THE BLUE AND THE GRAY, a tele-series by ANDREW V McLAGLEN (Madman DVD)

 |   |  1 min read

THE BLUE AND THE GRAY, a tele-series by ANDREW V McLAGLEN (Madman DVD)

As much reminder of how a television mini-series and historical drama used to look in the Eighties, this six hour epic across three discs is certainly ambitious in attempting to present the American Civil War from a few different perspectives.

Filmed in Arkansas and notable for its historical accuracy and the then-spectacular and graphic battle scenes, it is based on the books by Pulitizer winner Bruce Catton and follows two sides of a family divided by the conflict.

The families are those of two sisters and the children who live just a few days ride from each other but find themselves on different sides of the conflict.

The pivotal figure is young John from Pennsylvania who is an artist and gets a job drawing illustrations for a newspaper, which takes him to the John Brown abolitionist trial and hanging, Gettysburg for Lincoln's speech and on to the various key battles.

Along the way however we see his brothers as young rebel boys joining up for the sheer thrill of the fight and to protect their culture, military figures who are either blind to the chaos or acutely aware of it, innocent civilians caught up in the crossfire and entrepreneurs milking it for all its worth.

There's a very good narrative about the futility of it all and the fickle nature of heroism embedded in it too. And running at your enemies' guns across a wide open space does not, on any level, constitute a "military tactic". Yet both sides did it.

Gregory Peck plays a homespun Abraham Lincoln and among the rest of the cast are Lloyd Bridges, Stacy Keach and Colleen Dewhurst.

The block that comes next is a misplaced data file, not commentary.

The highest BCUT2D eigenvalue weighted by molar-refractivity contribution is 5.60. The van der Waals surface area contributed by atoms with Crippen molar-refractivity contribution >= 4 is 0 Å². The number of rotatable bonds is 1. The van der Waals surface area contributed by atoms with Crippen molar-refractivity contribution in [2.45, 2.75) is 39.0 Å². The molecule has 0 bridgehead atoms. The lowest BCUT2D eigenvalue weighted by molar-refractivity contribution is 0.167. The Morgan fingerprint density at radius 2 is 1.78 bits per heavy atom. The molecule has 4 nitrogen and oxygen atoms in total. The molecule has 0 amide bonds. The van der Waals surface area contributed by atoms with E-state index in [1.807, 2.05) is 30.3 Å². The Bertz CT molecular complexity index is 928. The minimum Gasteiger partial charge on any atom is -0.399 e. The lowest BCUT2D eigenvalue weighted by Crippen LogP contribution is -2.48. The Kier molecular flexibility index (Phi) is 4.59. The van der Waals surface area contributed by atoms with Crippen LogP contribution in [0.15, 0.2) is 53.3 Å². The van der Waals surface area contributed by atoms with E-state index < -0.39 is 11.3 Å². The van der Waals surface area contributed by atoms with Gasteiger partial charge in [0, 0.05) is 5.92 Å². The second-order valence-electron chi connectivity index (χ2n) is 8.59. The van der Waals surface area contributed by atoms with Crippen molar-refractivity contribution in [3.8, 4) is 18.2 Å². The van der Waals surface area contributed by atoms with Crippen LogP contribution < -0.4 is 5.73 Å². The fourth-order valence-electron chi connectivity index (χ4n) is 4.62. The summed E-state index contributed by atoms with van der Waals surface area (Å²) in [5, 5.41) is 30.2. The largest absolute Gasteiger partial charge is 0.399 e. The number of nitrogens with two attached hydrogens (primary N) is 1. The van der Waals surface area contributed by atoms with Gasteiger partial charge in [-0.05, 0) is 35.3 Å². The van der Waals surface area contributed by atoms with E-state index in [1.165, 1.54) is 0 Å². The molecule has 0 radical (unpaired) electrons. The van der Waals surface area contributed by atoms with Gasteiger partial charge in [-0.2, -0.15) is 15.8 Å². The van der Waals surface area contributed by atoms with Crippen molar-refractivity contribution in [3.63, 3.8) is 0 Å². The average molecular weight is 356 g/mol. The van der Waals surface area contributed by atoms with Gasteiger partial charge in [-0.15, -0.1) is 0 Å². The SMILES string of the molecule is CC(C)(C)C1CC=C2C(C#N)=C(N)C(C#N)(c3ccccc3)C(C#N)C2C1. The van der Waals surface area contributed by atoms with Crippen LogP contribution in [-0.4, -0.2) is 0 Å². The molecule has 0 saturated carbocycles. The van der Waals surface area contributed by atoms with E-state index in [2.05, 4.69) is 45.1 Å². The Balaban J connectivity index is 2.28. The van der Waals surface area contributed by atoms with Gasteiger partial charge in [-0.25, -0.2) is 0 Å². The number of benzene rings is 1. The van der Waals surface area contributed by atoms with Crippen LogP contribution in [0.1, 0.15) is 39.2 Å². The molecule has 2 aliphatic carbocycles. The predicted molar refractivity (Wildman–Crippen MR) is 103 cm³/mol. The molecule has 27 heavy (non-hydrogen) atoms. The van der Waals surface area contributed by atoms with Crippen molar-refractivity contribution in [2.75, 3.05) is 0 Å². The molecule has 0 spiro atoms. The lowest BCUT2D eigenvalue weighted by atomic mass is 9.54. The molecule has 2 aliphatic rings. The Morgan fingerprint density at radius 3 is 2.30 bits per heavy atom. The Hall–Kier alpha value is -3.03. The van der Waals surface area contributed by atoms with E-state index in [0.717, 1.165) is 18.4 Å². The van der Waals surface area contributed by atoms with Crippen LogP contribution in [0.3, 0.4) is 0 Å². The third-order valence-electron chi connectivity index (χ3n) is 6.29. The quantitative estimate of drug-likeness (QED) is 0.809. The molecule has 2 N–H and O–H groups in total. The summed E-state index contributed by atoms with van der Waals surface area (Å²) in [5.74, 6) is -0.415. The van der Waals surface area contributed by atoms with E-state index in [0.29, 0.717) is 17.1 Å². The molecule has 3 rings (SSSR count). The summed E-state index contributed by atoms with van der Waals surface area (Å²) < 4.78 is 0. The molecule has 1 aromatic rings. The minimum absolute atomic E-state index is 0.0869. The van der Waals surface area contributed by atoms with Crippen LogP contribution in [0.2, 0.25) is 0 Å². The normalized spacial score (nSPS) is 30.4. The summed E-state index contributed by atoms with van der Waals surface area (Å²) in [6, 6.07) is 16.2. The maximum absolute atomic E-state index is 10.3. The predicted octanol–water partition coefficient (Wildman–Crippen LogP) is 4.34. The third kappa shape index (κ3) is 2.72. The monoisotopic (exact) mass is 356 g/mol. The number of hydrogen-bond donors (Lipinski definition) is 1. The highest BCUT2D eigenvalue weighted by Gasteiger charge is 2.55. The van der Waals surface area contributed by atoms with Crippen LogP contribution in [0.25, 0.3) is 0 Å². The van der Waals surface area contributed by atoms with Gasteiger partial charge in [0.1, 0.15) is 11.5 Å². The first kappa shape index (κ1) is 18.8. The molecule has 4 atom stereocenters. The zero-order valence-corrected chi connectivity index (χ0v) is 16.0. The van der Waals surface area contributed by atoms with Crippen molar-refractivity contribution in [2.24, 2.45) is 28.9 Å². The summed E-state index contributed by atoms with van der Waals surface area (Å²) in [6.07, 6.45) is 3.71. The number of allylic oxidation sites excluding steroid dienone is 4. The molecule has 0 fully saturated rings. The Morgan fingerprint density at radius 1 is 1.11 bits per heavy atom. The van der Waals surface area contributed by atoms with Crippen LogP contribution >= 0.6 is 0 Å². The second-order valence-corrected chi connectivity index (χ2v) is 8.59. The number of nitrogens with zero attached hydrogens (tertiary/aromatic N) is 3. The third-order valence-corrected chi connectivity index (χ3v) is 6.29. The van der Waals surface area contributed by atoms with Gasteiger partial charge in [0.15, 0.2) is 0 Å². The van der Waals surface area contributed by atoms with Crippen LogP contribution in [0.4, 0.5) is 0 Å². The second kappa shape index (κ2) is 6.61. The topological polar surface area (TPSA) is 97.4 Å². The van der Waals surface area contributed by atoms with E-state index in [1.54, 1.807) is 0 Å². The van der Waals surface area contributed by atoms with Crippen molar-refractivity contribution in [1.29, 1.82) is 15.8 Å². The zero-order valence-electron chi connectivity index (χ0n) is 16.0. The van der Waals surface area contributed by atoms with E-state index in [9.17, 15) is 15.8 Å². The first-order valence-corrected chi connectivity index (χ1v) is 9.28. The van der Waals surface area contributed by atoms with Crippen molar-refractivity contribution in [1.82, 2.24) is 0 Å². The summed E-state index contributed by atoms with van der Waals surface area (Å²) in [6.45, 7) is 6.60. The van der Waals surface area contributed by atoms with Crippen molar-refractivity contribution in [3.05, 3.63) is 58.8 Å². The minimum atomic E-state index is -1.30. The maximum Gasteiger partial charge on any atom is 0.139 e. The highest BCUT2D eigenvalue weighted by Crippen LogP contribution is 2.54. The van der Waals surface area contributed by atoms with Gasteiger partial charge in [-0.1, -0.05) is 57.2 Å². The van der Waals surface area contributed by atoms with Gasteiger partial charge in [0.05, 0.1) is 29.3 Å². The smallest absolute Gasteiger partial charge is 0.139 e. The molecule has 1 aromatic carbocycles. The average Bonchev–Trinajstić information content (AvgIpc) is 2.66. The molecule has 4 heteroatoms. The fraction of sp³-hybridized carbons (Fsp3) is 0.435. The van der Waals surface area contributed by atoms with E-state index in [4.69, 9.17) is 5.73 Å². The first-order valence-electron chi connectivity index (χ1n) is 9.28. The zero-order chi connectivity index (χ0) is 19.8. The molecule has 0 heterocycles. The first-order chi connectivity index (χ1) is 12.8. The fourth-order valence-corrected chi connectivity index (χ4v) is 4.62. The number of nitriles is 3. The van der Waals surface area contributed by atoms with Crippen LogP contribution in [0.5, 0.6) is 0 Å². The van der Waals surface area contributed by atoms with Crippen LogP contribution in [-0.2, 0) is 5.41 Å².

The music is appropriate (sometimes played by dour-looking fiddlers) and -- while this can be laboriously slow by contemporary standards and the plot lines a little laboured as they attempt to bring in matters of race, money, regionalism and various characters -- it at least doesn't take sides . . . although there is considerably more sympathy for the Confederates than many such films have allowed in the past.

Some of the "rebs" are cliched wild boys and politicians spend a lot of time nodding sagely while Lincoln tells another homily, but over the long haul -- and it is long -- this is actually much more interesting than perhaps the first 45 minutes suggest.

Oh and yes, a few of there black workers say things like "Lawdy".

But then again, maybe they did. 

Share It

Your Comments

post a comment

More from this section   Film articles index

BOB DYLAN SPEAKS, SAN FRANCISCO 1965 (Eagle DVD)

BOB DYLAN SPEAKS, SAN FRANCISCO 1965 (Eagle DVD)

In December 1965 Bob Dylan -- with his "protest singer" days behind him, an electric guitar now his weapon of choice, the as-yet unnamed Band as his group and with Like a... > Read more

DIOR AND I, a doco by FREDERIC TCHENG (Madman DVD)

DIOR AND I, a doco by FREDERIC TCHENG (Madman DVD)

Even if by the end of this 90 minute documentary you are no wiser about his personality or even exactly what it is he does, you will perhaps still be persuaded that Raf Simons is a rare visionary... > Read more

Elsewhere at Elsewhere

FUTURE JAZZ by HOWARD MANDEL

FUTURE JAZZ by HOWARD MANDEL

In a recent column I said that when the histories of jazz last century are written one name will loom unnaturally large, that of trumpeter/composer Wynton Marsalis. I speculated this... > Read more

Etran Finatawa: Introducing Etran Finatawa (World Music Network) BEST OF ELSEWHERE 2006

Etran Finatawa: Introducing Etran Finatawa (World Music Network) BEST OF ELSEWHERE 2006

From the same emotional source and geographical location -- the sub-Sahara around Niger -- as the thrilling and now well-known Tinariwen comes this equally extraordinary band. Their mesmerising... > Read more